And there are obvious economic benefits to conserving labor. Suppose Kevin Carson is right that 3-D printers will create a homebrew industrial revolution, allowing individuals and small shops to produce modern consumer goods at incredibly low costs and with very little requisite labor. This would likely eliminate plenty of jobs in both manufacturing and sales, as people move to creating goods at low cost in their homes or neighborhoods. But while there would be fewer jobs, people would be much better off. They would have more stuff at lower costs, and likely more freedom to choose what to do with their time.

If this kind of innovation were squelched, some jobs might be protected, but overall people would be much worse off. We see this kind of dynamic at play today as entrenched interests use so-called “intellectual property” to squelch free expression and innovation online. The infamous and censorious Stop Online Piracy Act (SOPA), was backed by the AFL-CIO in order to protect a narrow set of jobs from the internet’s competition. The bill was wildly unpopular, as it would have destroyed one of the most desirable aspects of modern life. But hey, anything to protect jobs in politically connected industries.

Discussion of jobs is often used to divert resources to privileged business interests. That’s exactly what the Ex-Im bank does. It lends taxpayer money to corporations like Boeing, Caterpillar and General Electric. These companies have connections in Washington and profit handsomely off of militarism and war.

Every dollar politicians divert towards these firms is a dollar allocated by force rather than by voluntary exchange. Voluntary exchange tends to be mutually beneficial: Both parties involved gain something they want from the exchange. Indeed, they typically gain something they value more than what they gave up. In this manner, voluntary association and trade tend to create wealth and make people better off. Such exchanges also employ the tacit knowledge individuals have about their unique preferences and values, knowledge inaccessible to any politician or bureaucrat...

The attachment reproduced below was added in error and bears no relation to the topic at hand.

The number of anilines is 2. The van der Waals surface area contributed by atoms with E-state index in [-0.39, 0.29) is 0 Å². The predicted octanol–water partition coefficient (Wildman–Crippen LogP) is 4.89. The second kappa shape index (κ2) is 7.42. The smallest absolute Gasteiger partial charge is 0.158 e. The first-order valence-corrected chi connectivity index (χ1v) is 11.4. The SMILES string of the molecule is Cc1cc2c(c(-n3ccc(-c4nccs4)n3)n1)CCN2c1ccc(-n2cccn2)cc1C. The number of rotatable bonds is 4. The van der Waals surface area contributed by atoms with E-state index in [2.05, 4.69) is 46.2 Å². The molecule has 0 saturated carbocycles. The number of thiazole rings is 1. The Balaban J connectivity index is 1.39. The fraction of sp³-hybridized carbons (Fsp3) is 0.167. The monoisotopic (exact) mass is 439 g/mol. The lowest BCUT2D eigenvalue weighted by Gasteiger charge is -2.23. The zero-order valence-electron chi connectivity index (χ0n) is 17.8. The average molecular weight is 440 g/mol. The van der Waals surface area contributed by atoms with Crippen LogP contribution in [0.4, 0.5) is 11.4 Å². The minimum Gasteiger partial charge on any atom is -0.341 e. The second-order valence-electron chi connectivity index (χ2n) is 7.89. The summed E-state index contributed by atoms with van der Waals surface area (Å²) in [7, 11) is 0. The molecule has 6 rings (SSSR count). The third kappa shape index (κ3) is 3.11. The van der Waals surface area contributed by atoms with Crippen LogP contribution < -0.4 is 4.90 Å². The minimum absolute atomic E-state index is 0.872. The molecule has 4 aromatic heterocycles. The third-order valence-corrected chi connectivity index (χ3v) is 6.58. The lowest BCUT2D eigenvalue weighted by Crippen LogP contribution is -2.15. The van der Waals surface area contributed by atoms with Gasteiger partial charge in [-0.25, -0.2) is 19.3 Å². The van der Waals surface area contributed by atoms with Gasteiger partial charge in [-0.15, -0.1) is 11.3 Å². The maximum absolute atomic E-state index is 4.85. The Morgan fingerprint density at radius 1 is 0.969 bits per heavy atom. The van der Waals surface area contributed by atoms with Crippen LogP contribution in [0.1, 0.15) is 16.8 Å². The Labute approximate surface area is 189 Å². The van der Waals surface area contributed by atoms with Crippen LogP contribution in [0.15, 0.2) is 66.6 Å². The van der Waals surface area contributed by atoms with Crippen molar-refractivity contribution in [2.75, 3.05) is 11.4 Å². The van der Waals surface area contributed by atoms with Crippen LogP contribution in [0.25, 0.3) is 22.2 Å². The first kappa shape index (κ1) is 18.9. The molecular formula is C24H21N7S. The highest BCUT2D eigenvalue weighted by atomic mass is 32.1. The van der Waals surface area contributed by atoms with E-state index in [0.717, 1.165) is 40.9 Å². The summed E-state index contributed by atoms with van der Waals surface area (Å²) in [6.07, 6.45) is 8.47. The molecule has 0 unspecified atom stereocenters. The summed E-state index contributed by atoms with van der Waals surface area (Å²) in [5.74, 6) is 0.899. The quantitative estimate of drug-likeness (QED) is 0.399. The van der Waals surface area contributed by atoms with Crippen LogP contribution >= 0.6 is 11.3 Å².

It’s time to stop seeing work as an end in itself. We should seek a world where we can toil less and have more. To do that, it’s important to let people freely associate and discover new ways of producing, trading, sharing, and interacting. The state will undermine this process, enriching privileged elites in the name of jobs.

Center for a Stateless Society » “Jobs” as a Red Herring: The Dangers of Make-Work Bias

See also:
Creative Destruction | Foundation for Economic Education
Make-work job - Wikipedia

Futures Forum: In Praise of Idleness: "If Hadza nomads get by on 14 hours’ work a week, why can’t we?"
Futures Forum: In Praise of Idleness: working less could actually be better for everyone.

Futures Forum: The gig economy is 'exciting' and has 'huge potential'... or maybe not...